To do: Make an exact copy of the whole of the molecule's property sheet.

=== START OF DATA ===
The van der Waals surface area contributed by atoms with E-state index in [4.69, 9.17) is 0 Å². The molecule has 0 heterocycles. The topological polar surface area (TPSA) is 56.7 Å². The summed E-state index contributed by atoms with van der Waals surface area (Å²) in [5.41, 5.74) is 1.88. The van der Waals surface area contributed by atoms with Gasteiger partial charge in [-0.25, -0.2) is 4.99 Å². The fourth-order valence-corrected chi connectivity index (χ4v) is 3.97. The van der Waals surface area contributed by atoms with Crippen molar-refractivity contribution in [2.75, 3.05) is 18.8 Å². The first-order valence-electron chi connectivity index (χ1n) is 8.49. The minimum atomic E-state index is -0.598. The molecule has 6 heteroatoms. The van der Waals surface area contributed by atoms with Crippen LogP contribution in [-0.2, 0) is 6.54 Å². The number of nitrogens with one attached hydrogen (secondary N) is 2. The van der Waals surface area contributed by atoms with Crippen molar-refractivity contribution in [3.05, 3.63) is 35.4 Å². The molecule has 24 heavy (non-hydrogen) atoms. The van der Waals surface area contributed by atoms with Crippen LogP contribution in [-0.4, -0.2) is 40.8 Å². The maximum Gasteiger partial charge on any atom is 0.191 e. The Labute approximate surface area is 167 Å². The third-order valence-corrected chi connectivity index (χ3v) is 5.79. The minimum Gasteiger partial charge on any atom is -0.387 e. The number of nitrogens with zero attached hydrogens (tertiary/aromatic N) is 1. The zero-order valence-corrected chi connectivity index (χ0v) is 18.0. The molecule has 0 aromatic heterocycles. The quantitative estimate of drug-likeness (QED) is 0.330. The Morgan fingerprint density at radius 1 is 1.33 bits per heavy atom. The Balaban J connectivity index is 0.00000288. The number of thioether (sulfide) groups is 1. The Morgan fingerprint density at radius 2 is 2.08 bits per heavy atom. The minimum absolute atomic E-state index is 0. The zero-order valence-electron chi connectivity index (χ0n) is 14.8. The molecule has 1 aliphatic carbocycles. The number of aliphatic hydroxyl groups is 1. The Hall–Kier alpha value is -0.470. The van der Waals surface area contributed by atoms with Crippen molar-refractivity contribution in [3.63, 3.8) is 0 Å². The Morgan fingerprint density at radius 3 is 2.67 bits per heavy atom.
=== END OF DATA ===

The van der Waals surface area contributed by atoms with E-state index in [4.69, 9.17) is 0 Å². The molecule has 0 heterocycles. The topological polar surface area (TPSA) is 56.7 Å². The summed E-state index contributed by atoms with van der Waals surface area (Å²) in [5.41, 5.74) is 1.88. The van der Waals surface area contributed by atoms with Gasteiger partial charge in [-0.25, -0.2) is 4.99 Å². The fourth-order valence-corrected chi connectivity index (χ4v) is 3.97. The van der Waals surface area contributed by atoms with Crippen molar-refractivity contribution in [2.75, 3.05) is 18.8 Å². The first-order valence-electron chi connectivity index (χ1n) is 8.49. The minimum atomic E-state index is -0.598. The molecule has 6 heteroatoms. The van der Waals surface area contributed by atoms with Crippen LogP contribution in [-0.2, 0) is 6.54 Å². The number of nitrogens with one attached hydrogen (secondary N) is 2. The van der Waals surface area contributed by atoms with Crippen molar-refractivity contribution in [3.05, 3.63) is 35.4 Å². The molecule has 24 heavy (non-hydrogen) atoms. The van der Waals surface area contributed by atoms with Crippen LogP contribution in [-0.4, -0.2) is 40.8 Å². The maximum Gasteiger partial charge on any atom is 0.191 e. The Labute approximate surface area is 167 Å². The third-order valence-corrected chi connectivity index (χ3v) is 5.79. The minimum Gasteiger partial charge on any atom is -0.387 e. The number of nitrogens with zero attached hydrogens (tertiary/aromatic N) is 1. The zero-order valence-corrected chi connectivity index (χ0v) is 18.0. The molecule has 0 aromatic heterocycles. The quantitative estimate of drug-likeness (QED) is 0.330. The Morgan fingerprint density at radius 1 is 1.33 bits per heavy atom. The Balaban J connectivity index is 0.00000288. The number of thioether (sulfide) groups is 1. The Morgan fingerprint density at radius 2 is 2.08 bits per heavy atom. The minimum absolute atomic E-state index is 0. The zero-order valence-electron chi connectivity index (χ0n) is 14.8. The molecule has 1 aliphatic carbocycles. The number of aliphatic hydroxyl groups is 1. The Hall–Kier alpha value is -0.470. The van der Waals surface area contributed by atoms with Crippen molar-refractivity contribution in [3.63, 3.8) is 0 Å². The Morgan fingerprint density at radius 3 is 2.67 bits per heavy atom.